No. 15 UTEP came back from a sixth-place effort at Pre-Nationals to top No. 26 Middle Tennessee for the Conference-USA title, 24-36. The Miners were rewarded with a six-spot improvement from two weeks ago.
Neither of those runner-up squads were worse for their efforts, either. The Spartans parlayed their second-place finish in the Big Ten into an 11-spot jump from last time – the biggest in the men’s or women’s poll – while MTSU moved up three to an all-time program best No. 26.
While Michigan State was rising in the poll, it saw in-state rival No. 29 Michigan heading the opposite direction the Wolverines, just fifth at the Big Ten Championships, fell 15 spots for the biggest drop of any team of either gender.
Returning to the poll were No. 27 NC State, Ivy League champ No. 28 Penn and No. 30 Providence.
Vacating their positions in the top-30 were Washington, Virginia Tech and Air Force.
See the full poll below.
Men’s Cross Country National Coaches’ Poll
2016 Week #6 — November 1
|next poll: Monday, November 14|
|Rank||Institution (FPV)||Points||Record^||Region (CR)||Cross Country Coach (Yr*)||
|1||Northern Arizona (12)||360||43-0 (21-0)||Mountain (1)||Eric Heins (10th)||
|2||Colorado||343||45-2 (7-2)||Mountain (3)||Mark Wetmore (22nd)||
|3||BYU||327||49-2 (21-2)||Mountain (2)||Ed Eyestone (17th)||
|4||Stanford||326||47-10 (21-5)||West (1)||Chris Miltenberg (5th)||
|5||Syracuse||314||57-4 (20-4)||Northeast (1)||Chris Fox (12th)||
|6||Arkansas||303||64-1 (5-1)||South Central (1)||Chris Bucknam (9th)||
|7||Iona||276||61-4 (17-4)||Northeast (2)||Ricardo Santos (9th)||
|8||UCLA||267||53-12 (18-12)||West (2)||Mike Maynard (8th)||
|9||Oklahoma State||264||27-0 (4-0)||Midwest (1)||Dave Smith (11th)||
|10||Oregon||261||51-3 (8-3)||West (3)||Robert Johnson (5th)||
|11||Mississippi||246||47-2 (7-2)||South (1)||Ryan Vanhoy (4th)||
|12||Portland||226||63-8 (20-8)||West (4)||Rob Conner (27th)||
|13||Iowa State||214||56-9 (18-9)||Midwest (2)||Martin Smith (4th)||
|14||Wisconsin||198||30-10 (12-10)||Great Lakes (1)||Mick Byrne (9th)||
|15||UTEP||179||66-6 (6-6)||Mountain (4)||Paul Ereng (14th)||
|16||Virginia||173||36-5 (2-5)||Southeast (1)||Peter Watson (5th)||
|17||Washington State||164||47-18 (13-16)||West (5)||Wayne Phipps (3rd)||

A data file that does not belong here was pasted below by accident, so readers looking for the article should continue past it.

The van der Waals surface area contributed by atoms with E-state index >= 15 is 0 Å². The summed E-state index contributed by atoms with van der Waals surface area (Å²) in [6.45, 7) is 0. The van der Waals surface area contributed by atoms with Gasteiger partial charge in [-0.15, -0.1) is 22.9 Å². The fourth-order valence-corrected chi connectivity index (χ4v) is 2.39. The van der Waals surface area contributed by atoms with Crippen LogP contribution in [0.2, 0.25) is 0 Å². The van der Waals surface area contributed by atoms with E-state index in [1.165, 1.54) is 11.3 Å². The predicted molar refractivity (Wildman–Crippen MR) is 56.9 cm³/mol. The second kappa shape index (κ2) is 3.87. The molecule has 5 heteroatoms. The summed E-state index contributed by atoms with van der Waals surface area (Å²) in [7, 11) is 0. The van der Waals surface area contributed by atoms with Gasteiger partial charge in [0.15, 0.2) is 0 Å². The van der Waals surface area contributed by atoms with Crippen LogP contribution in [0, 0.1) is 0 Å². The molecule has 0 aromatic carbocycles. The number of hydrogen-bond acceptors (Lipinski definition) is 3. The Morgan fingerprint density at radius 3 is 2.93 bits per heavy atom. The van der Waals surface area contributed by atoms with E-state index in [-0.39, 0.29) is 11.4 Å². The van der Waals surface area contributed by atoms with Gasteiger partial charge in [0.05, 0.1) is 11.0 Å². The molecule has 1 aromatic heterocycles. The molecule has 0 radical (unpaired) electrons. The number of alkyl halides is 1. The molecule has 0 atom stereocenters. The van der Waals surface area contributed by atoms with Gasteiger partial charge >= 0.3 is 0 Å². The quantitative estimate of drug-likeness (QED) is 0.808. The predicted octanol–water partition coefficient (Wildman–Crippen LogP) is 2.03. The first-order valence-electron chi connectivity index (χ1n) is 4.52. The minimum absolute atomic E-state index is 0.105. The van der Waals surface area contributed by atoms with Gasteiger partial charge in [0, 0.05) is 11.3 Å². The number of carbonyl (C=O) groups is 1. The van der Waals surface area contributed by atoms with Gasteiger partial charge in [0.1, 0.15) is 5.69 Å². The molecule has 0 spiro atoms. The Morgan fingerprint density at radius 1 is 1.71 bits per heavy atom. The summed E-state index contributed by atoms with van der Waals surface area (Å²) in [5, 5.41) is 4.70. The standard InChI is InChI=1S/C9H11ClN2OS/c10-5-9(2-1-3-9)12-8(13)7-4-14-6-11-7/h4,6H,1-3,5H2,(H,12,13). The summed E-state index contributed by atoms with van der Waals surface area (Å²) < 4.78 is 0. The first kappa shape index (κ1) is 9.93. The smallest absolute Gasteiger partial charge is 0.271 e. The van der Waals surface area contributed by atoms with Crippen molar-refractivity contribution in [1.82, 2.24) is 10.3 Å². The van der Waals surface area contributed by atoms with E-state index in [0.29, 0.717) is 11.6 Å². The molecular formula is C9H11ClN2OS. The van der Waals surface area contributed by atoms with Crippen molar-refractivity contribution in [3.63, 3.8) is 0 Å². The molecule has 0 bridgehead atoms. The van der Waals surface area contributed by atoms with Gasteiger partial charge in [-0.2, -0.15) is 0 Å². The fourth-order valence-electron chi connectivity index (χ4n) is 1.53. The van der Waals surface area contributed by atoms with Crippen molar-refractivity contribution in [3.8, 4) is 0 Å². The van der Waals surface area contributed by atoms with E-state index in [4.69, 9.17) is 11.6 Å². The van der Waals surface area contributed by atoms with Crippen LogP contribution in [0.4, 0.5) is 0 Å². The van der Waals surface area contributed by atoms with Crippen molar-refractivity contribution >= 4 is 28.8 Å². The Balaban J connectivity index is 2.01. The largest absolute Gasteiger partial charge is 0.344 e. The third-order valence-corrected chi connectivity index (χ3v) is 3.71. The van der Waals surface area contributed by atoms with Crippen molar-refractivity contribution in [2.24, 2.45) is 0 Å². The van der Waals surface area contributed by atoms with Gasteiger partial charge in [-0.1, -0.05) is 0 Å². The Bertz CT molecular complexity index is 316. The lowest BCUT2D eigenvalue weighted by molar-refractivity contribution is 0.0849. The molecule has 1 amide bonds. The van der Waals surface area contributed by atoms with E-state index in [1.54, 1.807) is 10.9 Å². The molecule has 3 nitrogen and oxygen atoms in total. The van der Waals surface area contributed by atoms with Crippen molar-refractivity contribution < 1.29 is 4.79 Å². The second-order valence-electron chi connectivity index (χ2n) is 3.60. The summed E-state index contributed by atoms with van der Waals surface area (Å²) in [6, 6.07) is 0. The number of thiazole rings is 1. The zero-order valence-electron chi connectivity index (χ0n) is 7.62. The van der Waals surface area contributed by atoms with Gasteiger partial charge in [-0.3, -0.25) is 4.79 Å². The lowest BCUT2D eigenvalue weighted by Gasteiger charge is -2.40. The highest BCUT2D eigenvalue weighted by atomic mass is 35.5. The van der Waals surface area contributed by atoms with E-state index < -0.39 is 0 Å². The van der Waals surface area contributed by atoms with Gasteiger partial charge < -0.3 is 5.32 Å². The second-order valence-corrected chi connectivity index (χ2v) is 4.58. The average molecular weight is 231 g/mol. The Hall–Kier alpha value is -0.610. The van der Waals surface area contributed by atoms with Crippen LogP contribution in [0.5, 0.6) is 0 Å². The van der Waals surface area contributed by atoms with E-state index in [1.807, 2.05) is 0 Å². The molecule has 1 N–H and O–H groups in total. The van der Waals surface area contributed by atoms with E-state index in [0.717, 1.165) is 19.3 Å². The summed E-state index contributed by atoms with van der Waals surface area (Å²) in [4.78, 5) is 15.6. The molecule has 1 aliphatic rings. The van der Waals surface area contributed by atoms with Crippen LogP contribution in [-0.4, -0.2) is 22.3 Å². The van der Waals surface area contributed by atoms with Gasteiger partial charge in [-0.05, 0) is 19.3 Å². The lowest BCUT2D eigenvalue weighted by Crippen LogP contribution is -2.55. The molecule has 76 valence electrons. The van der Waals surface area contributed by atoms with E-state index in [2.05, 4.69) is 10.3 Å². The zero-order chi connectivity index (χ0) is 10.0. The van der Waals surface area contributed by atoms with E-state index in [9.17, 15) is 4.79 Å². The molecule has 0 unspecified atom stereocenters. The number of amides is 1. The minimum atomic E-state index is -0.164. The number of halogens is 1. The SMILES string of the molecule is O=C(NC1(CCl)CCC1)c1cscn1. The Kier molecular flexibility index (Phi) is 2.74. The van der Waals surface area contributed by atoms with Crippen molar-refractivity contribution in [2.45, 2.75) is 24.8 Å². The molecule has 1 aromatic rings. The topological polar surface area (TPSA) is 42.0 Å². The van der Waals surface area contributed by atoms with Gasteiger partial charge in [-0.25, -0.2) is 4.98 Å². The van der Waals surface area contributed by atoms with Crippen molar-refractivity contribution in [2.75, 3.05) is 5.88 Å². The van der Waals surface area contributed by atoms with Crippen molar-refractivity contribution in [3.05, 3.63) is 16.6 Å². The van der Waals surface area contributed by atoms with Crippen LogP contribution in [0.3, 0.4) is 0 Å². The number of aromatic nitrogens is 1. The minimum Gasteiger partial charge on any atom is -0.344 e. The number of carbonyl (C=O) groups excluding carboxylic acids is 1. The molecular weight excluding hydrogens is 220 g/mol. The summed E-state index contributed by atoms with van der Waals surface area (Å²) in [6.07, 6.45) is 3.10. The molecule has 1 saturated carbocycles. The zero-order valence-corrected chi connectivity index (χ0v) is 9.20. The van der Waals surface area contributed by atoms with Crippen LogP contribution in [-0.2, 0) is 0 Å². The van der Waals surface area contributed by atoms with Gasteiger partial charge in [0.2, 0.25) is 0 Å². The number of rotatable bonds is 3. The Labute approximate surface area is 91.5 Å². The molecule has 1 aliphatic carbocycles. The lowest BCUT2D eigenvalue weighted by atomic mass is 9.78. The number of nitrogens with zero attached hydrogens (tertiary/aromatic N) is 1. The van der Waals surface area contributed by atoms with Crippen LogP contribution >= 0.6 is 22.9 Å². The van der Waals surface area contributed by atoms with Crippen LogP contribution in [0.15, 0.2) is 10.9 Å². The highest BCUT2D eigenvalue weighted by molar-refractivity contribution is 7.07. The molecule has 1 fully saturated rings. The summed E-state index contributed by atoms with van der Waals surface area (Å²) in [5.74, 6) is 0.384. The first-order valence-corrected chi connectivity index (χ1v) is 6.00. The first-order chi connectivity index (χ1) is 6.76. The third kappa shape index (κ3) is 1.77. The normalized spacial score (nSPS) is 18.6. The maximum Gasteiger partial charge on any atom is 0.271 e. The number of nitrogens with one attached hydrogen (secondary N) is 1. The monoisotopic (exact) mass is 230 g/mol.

|18||Michigan State||159||50-22 (9-21)||Great Lakes (2)||Walt Drenth (13th)||
|19||Colorado State||129||52-17 (11-17)||Mountain (5)||Art Siemers (5th)||
|20||Boise State||120||48-16 (11-16)||West (6)||Corey Ihmels (4th)||
|21||Indiana||107||50-6 (2-6)||Great Lakes (3)||Ron Helmer (10th)||
|22||Georgetown||101||49-14 (8-14)||Mid-Atlantic (1)||Brandon Bonsey (1st)||
|23||Tulsa||98||29-13 (7-13)||Midwest (3)||Steve Gulley (15th)||
|24||Southern Utah||95||68-24 (11-22)||Mountain (6)||Eric Houle (25th)||
|25||Eastern Michigan||59||37-28 (4-22)||Great Lakes (4)||John Goodridge (16th)||
|26||Middle Tennessee||53||51-2 (0-1)||South (2)||Dean Hayes (53rd)||
|27||NC State||46||32-35 (1-26)||Southeast (2)||Rollie Geiger (39th)||
|28||Penn||36||41-21 (1-20)||Mid-Atlantic (2)||Steve Dolan (5th)||
|29||Michigan||29||69-11 (6-10)||Great Lakes (5)||Kevin Sullivan (3rd)||
|30||Providence||28||50-23 (6-20)||Northeast (3)||Ray Treacy (33rd)||
|Others Receiving Votes: Air Force 25, Virginia Tech 17, Bradley 11, Washington 11, Minnesota 6, Texas 4, Butler 2, Kentucky 2, Florida State 1|
|Dropped out: No. 25 Washington, No. 26 Virginia Tech, No. 28 Air Force|
|^ Win-loss record reflective of results in varsity competition of races 7500 meters or longer versus DI opponents starting September 9; records in () are results against ranked teams.|
|(* year as effective coach of that team in men’s cross country), CR – Coaches’ Regional Ranking|